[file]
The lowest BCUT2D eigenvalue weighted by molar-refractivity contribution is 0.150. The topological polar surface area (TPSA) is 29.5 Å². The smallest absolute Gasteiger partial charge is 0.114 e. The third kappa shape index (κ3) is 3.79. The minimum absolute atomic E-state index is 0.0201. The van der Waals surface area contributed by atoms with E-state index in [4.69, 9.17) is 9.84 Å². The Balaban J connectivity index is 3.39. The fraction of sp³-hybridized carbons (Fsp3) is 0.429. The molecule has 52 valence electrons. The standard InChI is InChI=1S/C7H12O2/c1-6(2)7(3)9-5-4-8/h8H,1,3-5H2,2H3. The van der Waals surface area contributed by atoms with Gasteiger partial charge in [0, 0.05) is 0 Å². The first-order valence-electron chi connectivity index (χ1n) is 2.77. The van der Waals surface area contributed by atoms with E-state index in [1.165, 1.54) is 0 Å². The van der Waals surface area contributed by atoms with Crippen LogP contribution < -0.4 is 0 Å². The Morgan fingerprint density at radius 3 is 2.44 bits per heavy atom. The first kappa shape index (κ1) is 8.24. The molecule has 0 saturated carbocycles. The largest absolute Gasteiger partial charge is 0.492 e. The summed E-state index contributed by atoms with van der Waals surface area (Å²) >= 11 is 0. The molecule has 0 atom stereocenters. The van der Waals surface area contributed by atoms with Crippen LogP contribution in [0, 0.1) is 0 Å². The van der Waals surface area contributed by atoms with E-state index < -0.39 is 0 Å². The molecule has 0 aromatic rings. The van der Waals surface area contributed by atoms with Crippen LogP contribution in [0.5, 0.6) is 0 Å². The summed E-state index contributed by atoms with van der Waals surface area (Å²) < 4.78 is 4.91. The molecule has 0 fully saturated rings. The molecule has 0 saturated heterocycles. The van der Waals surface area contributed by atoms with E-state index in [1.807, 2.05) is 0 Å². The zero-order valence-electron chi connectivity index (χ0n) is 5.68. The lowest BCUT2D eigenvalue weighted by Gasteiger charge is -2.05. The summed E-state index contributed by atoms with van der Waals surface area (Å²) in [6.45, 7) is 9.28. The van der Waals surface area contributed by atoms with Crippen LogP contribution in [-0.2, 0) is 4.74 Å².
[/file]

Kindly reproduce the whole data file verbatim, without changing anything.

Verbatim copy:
The lowest BCUT2D eigenvalue weighted by molar-refractivity contribution is 0.150. The topological polar surface area (TPSA) is 29.5 Å². The smallest absolute Gasteiger partial charge is 0.114 e. The third kappa shape index (κ3) is 3.79. The minimum absolute atomic E-state index is 0.0201. The van der Waals surface area contributed by atoms with E-state index in [4.69, 9.17) is 9.84 Å². The Balaban J connectivity index is 3.39. The fraction of sp³-hybridized carbons (Fsp3) is 0.429. The molecule has 52 valence electrons. The standard InChI is InChI=1S/C7H12O2/c1-6(2)7(3)9-5-4-8/h8H,1,3-5H2,2H3. The van der Waals surface area contributed by atoms with Gasteiger partial charge in [0, 0.05) is 0 Å². The first-order valence-electron chi connectivity index (χ1n) is 2.77. The van der Waals surface area contributed by atoms with E-state index in [1.165, 1.54) is 0 Å². The van der Waals surface area contributed by atoms with Crippen LogP contribution < -0.4 is 0 Å². The Morgan fingerprint density at radius 3 is 2.44 bits per heavy atom. The first kappa shape index (κ1) is 8.24. The molecule has 0 saturated carbocycles. The largest absolute Gasteiger partial charge is 0.492 e. The summed E-state index contributed by atoms with van der Waals surface area (Å²) >= 11 is 0. The molecule has 0 atom stereocenters. The van der Waals surface area contributed by atoms with Crippen LogP contribution in [0, 0.1) is 0 Å². The van der Waals surface area contributed by atoms with E-state index < -0.39 is 0 Å². The molecule has 0 aromatic rings. The van der Waals surface area contributed by atoms with Crippen LogP contribution in [0.5, 0.6) is 0 Å². The summed E-state index contributed by atoms with van der Waals surface area (Å²) < 4.78 is 4.91. The molecule has 0 fully saturated rings. The molecule has 0 saturated heterocycles. The van der Waals surface area contributed by atoms with E-state index in [1.807, 2.05) is 0 Å². The zero-order valence-electron chi connectivity index (χ0n) is 5.68. The lowest BCUT2D eigenvalue weighted by Gasteiger charge is -2.05. The summed E-state index contributed by atoms with van der Waals surface area (Å²) in [6.45, 7) is 9.28. The van der Waals surface area contributed by atoms with Crippen LogP contribution in [-0.2, 0) is 4.74 Å².